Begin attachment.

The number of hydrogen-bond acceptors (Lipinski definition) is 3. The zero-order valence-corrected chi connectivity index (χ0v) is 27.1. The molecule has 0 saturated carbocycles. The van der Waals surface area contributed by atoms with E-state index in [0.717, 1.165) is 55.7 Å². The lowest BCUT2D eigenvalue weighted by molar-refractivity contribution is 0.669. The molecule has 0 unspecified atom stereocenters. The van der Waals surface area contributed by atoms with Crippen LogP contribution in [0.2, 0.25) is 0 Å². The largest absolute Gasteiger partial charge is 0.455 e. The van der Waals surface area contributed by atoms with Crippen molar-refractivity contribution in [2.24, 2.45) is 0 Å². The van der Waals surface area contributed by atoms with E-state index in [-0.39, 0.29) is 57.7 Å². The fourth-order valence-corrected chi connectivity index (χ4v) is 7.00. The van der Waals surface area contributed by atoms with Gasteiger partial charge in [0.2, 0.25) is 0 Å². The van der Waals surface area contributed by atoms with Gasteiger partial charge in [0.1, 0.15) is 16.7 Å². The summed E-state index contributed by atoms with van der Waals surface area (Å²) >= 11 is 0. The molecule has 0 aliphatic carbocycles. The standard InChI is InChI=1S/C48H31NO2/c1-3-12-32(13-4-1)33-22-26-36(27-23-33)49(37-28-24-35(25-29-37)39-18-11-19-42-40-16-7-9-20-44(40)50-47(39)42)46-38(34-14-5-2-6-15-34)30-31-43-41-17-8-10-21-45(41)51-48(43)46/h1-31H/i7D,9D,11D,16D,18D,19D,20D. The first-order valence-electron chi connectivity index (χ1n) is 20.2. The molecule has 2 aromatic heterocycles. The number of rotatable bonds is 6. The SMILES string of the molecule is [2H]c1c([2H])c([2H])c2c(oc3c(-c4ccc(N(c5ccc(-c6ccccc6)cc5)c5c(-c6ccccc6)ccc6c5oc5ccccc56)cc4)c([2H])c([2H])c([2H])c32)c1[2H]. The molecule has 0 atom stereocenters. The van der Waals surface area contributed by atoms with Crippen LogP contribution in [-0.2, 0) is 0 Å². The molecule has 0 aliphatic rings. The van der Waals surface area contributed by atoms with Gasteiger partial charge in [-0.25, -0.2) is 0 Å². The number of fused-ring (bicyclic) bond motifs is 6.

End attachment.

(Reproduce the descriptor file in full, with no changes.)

The number of hydrogen-bond acceptors (Lipinski definition) is 3. The zero-order valence-corrected chi connectivity index (χ0v) is 27.1. The molecule has 0 saturated carbocycles. The van der Waals surface area contributed by atoms with E-state index in [0.717, 1.165) is 55.7 Å². The lowest BCUT2D eigenvalue weighted by molar-refractivity contribution is 0.669. The molecule has 0 unspecified atom stereocenters. The van der Waals surface area contributed by atoms with Crippen LogP contribution in [0.2, 0.25) is 0 Å². The largest absolute Gasteiger partial charge is 0.455 e. The van der Waals surface area contributed by atoms with Crippen molar-refractivity contribution in [2.24, 2.45) is 0 Å². The van der Waals surface area contributed by atoms with E-state index in [-0.39, 0.29) is 57.7 Å². The fourth-order valence-corrected chi connectivity index (χ4v) is 7.00. The van der Waals surface area contributed by atoms with Gasteiger partial charge in [0.2, 0.25) is 0 Å². The van der Waals surface area contributed by atoms with Gasteiger partial charge in [0.1, 0.15) is 16.7 Å². The summed E-state index contributed by atoms with van der Waals surface area (Å²) >= 11 is 0. The molecule has 0 aliphatic carbocycles. The standard InChI is InChI=1S/C48H31NO2/c1-3-12-32(13-4-1)33-22-26-36(27-23-33)49(37-28-24-35(25-29-37)39-18-11-19-42-40-16-7-9-20-44(40)50-47(39)42)46-38(34-14-5-2-6-15-34)30-31-43-41-17-8-10-21-45(41)51-48(43)46/h1-31H/i7D,9D,11D,16D,18D,19D,20D. The first-order valence-electron chi connectivity index (χ1n) is 20.2. The molecule has 2 aromatic heterocycles. The number of rotatable bonds is 6. The SMILES string of the molecule is [2H]c1c([2H])c([2H])c2c(oc3c(-c4ccc(N(c5ccc(-c6ccccc6)cc5)c5c(-c6ccccc6)ccc6c5oc5ccccc56)cc4)c([2H])c([2H])c([2H])c32)c1[2H]. The molecule has 0 atom stereocenters. The van der Waals surface area contributed by atoms with Crippen LogP contribution in [-0.2, 0) is 0 Å². The molecule has 0 aliphatic rings. The van der Waals surface area contributed by atoms with Gasteiger partial charge in [-0.25, -0.2) is 0 Å². The number of fused-ring (bicyclic) bond motifs is 6.